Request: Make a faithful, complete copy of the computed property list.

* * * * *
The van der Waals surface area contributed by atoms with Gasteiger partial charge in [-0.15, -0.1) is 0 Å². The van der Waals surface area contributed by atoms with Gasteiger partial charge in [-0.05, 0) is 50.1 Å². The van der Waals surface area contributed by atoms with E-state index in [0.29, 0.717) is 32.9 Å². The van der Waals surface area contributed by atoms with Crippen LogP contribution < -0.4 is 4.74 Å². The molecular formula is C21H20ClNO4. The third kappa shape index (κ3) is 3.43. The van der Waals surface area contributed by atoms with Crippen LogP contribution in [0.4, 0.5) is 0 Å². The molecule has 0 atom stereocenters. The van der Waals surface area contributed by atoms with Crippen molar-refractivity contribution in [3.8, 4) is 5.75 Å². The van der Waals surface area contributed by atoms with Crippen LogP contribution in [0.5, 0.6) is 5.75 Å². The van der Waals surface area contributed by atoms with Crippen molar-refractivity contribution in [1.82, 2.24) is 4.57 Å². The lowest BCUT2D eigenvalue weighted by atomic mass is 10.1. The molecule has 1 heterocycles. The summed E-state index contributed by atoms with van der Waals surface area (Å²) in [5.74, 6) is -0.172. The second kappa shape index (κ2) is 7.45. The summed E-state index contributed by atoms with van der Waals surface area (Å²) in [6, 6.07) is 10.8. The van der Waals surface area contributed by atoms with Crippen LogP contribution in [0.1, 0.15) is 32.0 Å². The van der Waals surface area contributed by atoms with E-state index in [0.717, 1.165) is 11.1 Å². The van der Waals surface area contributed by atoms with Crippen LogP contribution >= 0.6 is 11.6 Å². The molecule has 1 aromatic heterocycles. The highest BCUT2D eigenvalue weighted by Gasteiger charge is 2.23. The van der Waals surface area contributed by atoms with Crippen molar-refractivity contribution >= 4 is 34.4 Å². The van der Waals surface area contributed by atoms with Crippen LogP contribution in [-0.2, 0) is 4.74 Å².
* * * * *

The van der Waals surface area contributed by atoms with Gasteiger partial charge in [-0.15, -0.1) is 0 Å². The van der Waals surface area contributed by atoms with Gasteiger partial charge in [-0.05, 0) is 50.1 Å². The van der Waals surface area contributed by atoms with E-state index in [0.29, 0.717) is 32.9 Å². The van der Waals surface area contributed by atoms with Crippen LogP contribution < -0.4 is 4.74 Å². The molecular formula is C21H20ClNO4. The third kappa shape index (κ3) is 3.43. The van der Waals surface area contributed by atoms with Crippen LogP contribution in [0.4, 0.5) is 0 Å². The molecule has 0 atom stereocenters. The van der Waals surface area contributed by atoms with Crippen molar-refractivity contribution in [3.8, 4) is 5.75 Å². The van der Waals surface area contributed by atoms with Crippen LogP contribution in [0.5, 0.6) is 5.75 Å². The van der Waals surface area contributed by atoms with Crippen molar-refractivity contribution in [1.82, 2.24) is 4.57 Å². The lowest BCUT2D eigenvalue weighted by atomic mass is 10.1. The molecule has 1 heterocycles. The summed E-state index contributed by atoms with van der Waals surface area (Å²) in [5.74, 6) is -0.172. The second kappa shape index (κ2) is 7.45. The summed E-state index contributed by atoms with van der Waals surface area (Å²) in [6, 6.07) is 10.8. The van der Waals surface area contributed by atoms with Crippen LogP contribution in [0.1, 0.15) is 32.0 Å². The van der Waals surface area contributed by atoms with E-state index in [0.717, 1.165) is 11.1 Å². The van der Waals surface area contributed by atoms with Crippen LogP contribution >= 0.6 is 11.6 Å². The molecule has 1 aromatic heterocycles. The highest BCUT2D eigenvalue weighted by Gasteiger charge is 2.23. The van der Waals surface area contributed by atoms with Crippen molar-refractivity contribution >= 4 is 34.4 Å². The van der Waals surface area contributed by atoms with Crippen LogP contribution in [-0.2, 0) is 4.74 Å².